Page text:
Vol. 75/No. 19 May 16, 2011
White House ‘justice’
and workers rights
(lead article / editorial)
Three events over five days—each presented by top U.S. government officials as having to do with “foreign” military and intelligence operations—actually register and reinforce the erosion of the political rights of workers in the United States.
The first is the assassination of an unarmed Osama bin Laden, shot in the head May 2 in a compound in Abbottabad, Pakistan, by U.S. Navy Seals acting as judge, jury, and executioner.
Fewer than 48 hours earlier, NATO forces in the skies over Tripoli bombed the compound of Libyan head of state Moammar Gadhafi, killing his son and three grandchildren.
And on April 28 President Barack Obama announced a reorganization of the top leadership of the Defense Department and CIA.
Initial attempts by Obama’s aides to prettify the Abbottabad operation unraveled quickly. On May 2 White House “counterterrorism” adviser John Brennan told reporters bin Laden had been armed and “engaged in a firefight” when he was shot, that he used his wife as a shield, and that she had been killed. The next day White House press secretary Jay Carney read, word for word, a Department of Defense statement retracting some of the lies. Bin Laden “was not armed,” the statement said, and did not hide behind his wife (who was not in fact killed) or any other woman.
It was in reference to this brazen White House hit that the commander in chief of the U.S. armed forces and former University of Chicago law professor intoned during a late-night, televised speech: “Justice has been done.”
The operation had been planned for more than eight months after the al-Qaeda leader’s whereabouts were discovered. Obama said that shortly after taking office in 2009, “I directed Leon Panetta, the director of the CIA, to make the killing or capture of bin Laden the top priority of our war against al Qaeda.” There was clearly no intention of “capture.”
The Wall Street Journal hailed the “triumph of intelligence, interrogation and special operations that are by necessity three of the main weapons in what the U.S. military has called this ‘long war.’” The Journal went on to note, “The most striking fact of Mr. Obama’s prosecution of the war on terror is how much it resembles Mr. Bush’s, to the consternation of America’s anti-antiterror left.”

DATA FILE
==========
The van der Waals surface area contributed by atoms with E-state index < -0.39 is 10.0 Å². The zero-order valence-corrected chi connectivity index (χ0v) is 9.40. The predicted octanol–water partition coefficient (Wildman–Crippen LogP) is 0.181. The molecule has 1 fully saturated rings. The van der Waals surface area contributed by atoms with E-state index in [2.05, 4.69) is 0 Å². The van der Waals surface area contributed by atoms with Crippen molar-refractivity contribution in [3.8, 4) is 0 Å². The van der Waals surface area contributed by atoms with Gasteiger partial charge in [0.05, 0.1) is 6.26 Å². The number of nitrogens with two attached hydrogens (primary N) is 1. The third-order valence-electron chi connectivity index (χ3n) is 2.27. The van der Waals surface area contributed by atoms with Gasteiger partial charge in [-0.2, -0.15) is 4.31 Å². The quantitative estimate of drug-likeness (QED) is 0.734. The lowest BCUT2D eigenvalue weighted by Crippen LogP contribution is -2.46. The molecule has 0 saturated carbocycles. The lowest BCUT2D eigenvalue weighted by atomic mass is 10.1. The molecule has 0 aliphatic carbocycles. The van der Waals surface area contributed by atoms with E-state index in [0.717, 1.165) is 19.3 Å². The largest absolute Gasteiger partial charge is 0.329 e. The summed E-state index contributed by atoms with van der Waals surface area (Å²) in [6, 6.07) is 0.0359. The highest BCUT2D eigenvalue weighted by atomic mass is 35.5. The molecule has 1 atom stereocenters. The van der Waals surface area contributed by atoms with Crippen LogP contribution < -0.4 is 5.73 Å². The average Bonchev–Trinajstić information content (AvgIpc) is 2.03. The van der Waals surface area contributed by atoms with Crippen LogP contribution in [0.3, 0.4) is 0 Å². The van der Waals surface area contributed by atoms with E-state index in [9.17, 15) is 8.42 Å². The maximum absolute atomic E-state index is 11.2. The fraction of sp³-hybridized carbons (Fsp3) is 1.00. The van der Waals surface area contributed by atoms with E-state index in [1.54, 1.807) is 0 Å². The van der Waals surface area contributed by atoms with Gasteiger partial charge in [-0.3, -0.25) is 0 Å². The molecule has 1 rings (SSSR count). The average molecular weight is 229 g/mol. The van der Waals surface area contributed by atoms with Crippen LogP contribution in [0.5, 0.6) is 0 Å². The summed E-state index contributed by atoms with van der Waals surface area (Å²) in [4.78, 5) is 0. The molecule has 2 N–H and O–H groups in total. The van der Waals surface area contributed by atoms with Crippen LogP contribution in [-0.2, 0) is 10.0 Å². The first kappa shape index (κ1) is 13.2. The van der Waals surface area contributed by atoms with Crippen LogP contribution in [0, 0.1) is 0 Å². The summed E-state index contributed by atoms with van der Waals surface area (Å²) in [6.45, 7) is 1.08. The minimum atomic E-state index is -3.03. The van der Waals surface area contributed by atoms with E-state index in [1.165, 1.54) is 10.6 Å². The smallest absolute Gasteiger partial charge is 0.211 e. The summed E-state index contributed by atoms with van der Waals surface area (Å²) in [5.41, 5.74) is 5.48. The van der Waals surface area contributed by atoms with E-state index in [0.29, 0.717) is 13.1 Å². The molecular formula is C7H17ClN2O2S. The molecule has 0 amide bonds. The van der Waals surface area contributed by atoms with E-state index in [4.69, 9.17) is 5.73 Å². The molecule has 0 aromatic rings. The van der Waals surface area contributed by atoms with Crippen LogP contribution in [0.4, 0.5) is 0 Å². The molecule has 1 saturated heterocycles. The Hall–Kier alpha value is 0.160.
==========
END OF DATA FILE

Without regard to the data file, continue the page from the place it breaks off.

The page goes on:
National Review columnist Victor Hanson gloated that, “A Nobel peace laureate is now the Left’s totem and he can send quite deadly Americans on quite deadly missions as he sees fit—and without worry about a New York Times op-ed barrage or an ACLU lawsuit. That gives the U.S. newfound advantages, a veritable blank check, from keeping Guantánamo open indefinitely to using a Cheney ‘assassination’ team and valuable water-boarded intelligence wherever it wishes to.”
Washington’s course was also registered by Obama’s April 28 nomination of Panetta as secretary of defense and of Gen. David Petraeus, currently the U.S. commander in Afghanistan, as head of the CIA. Among other things, the appointments reflect the degree to which operations by the U.S. military and CIA have become more and more integrated in U.S. wars in Afghanistan, Pakistan, and elsewhere (see accompanying article).
But as all modern history teaches, increased military and intelligence operations by imperialist governments abroad are an extension of the propertied rulers’ efforts to bring to heel working people and our organizations in the class struggle at home.
The germ of the “national security” state Obama is today using and strengthening was planted during the administration of another Democratic president, Franklin Roosevelt, more than 70 years ago. In 1939 Roosevelt turned the FBI loose to investigate “subversive activities,” by which he meant union-organizing drives and opposition in the labor movement to Washington’s impending entry into World War II. In 1940 the FBI sent thousands of informers and agents provocateurs into factories, mines, and mills to spy on union, Black rights, and other political activities.
In 1941 the Smith “Gag” Act became law, outlawing “criminal seditious activities,” which included speech. The first to be indicted were leaders of the Teamsters union in Minneapolis who were also members and leaders of the Socialist Workers Party. The class-struggle-minded Teamsters organized in the working class to oppose being dragged into the interimperialist slaughter. They pursued a course aimed at transforming the unions into a fighting social and political movement independent of the bosses’ parties, the Democrats and Republicans.
In the 1950s, with a working-class-based movement developing to oppose Jim Crow segregation in the South, the FBI put its “Counterintelligence Program” into action to disrupt the work of Black organizations, the Communist Party, SWP, and others, through provocateurs, break-ins, wiretaps, and other unconstitutional activities.
The massive spying and harassment by the secret police—not just the “domestic” FBI, but also by the CIA and military intelligence agencies—were brought to light through the landmark lawsuit filed by the SWP against government spying. Among those the socialists filed suit against, in addition to the FBI and top White House officials, were the secretaries of defense and of the army and the directors of the CIA and the Defense Intelligence Agency. (Those interested in finding out more about this case and political campaign can pick up FBI on Trial: The Victory in the Socialist Workers Party Suit against Government Spying, published by Pathfinder Press, as well as the article “Washington’s Fifty-Year Domestic Contra Operation” in issue no. 6 of the Marxist magazine New International.)